Antitrust in China: The Problem of Incentive Compatibility
38 Pages Posted: 27 Sep 2004
Date Written: August 2006
This paper reviews China's recent efforts to enact a competition policy (antitrust) law. We focus on three issues: (1) What is the substance of the proposed law, and how does it differ from existing antitrust law in other countries, (2) How will the law be implemented or enforced, and how will those who must implement this law interpret their mandate, and (3) What will be the likely effects of this law given China's unique history and cultural heritage. We emphasize China's economic, legal and regulatory contexts in which an antitrust law may be enforced. Our central focus is the problem of establishing a substantive and procedural legal framework that is incentive-compatible with economic efficiency and growth.
The policy debate on antitrust within the Chinese government is not public. An unofficial draft of the proposed law was widely circulated outside China in 2003 and was the subject of a public commentary by the American Bar Association. A slightly revised draft was submitted for deliberation to the State Council in March 2004. The changes from the prior draft seem to have chiefly to do with which agency of the government will administer the law. At this time, no further information is available to us. Our comments on the "proposed law" are therefore based on the version that has already circulated.
We find a number of respects in which the draft law could be improved, both to increase its clarity and to make its enforcement more consistent with the goal of achieving improvements in economic efficiency. We also find much merit in the draft, especially its strong focus on reducing anticompetitive practices of state owned enterprises (SOEs) and other government bodies. However, our major difficulty with the new law is that, in the absence of a tradition of reliance on the rule of law, Chinese and foreign enterprises will find it very difficult to rely on the antitrust statute or the actions of the courts in China as a basis for predicting the antitrust liability that might result from various business practices. Therefore, the principal vector by which antitrust law (or indeed any law) affects economic behavior is absent from the Chinese scene. Unless the bureaucracy that enforces the new antitrust law actively pursues a policy of consistent enforcement based on written guidelines, stare decisis, or other sources of predictability, the substance of the statute itself will have little significance. That outcome would represent a significant loss for the economic welfare of the Chinese people.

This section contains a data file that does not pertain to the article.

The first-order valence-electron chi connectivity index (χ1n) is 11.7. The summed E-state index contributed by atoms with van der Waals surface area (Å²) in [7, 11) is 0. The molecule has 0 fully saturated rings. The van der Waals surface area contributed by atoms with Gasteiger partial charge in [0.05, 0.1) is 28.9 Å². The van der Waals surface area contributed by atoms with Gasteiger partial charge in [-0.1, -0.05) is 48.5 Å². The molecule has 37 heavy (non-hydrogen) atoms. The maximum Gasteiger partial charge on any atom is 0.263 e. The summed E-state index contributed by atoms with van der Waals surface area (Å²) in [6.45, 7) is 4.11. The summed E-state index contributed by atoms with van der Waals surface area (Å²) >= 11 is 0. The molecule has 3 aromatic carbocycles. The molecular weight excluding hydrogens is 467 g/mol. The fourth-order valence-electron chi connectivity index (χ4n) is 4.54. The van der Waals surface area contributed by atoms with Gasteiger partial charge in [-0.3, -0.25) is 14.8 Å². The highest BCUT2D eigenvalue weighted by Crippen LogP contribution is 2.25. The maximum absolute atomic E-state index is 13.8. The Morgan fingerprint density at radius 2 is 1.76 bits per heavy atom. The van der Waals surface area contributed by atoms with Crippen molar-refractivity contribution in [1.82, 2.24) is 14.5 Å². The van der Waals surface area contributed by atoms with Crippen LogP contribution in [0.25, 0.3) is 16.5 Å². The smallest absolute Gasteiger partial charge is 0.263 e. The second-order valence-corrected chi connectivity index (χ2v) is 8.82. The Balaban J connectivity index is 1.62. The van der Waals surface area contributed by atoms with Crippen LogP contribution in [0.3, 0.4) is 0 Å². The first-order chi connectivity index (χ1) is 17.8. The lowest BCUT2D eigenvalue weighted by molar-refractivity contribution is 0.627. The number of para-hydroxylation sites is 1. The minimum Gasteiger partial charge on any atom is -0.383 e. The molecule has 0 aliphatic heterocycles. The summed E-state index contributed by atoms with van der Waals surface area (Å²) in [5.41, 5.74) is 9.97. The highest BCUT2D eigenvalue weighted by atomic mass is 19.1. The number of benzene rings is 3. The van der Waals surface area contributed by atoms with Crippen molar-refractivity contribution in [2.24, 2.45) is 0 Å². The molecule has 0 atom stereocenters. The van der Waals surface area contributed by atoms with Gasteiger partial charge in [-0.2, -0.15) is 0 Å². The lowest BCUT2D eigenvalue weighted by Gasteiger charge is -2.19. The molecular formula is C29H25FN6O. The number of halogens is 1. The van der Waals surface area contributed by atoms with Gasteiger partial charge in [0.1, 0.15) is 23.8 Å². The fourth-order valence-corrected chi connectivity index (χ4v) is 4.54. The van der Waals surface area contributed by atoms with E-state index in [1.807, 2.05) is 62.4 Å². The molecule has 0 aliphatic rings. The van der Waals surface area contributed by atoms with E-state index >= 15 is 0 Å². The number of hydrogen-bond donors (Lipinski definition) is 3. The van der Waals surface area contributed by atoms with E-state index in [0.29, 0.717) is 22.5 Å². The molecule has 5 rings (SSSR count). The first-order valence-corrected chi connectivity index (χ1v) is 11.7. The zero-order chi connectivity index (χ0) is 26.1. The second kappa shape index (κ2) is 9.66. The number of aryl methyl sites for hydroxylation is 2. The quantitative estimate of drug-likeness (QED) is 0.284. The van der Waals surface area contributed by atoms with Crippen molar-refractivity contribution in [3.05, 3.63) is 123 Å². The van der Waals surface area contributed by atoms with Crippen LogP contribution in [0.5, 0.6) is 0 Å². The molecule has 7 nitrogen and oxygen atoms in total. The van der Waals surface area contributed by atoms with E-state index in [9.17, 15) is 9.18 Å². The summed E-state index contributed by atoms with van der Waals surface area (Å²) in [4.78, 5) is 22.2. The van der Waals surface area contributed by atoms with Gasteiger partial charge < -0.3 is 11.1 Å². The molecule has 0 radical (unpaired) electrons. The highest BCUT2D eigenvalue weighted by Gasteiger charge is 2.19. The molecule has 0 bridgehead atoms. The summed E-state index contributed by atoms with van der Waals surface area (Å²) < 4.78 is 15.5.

Keywords: Antitrust law, comparative law, liability
Suggested Citation: Suggested Citation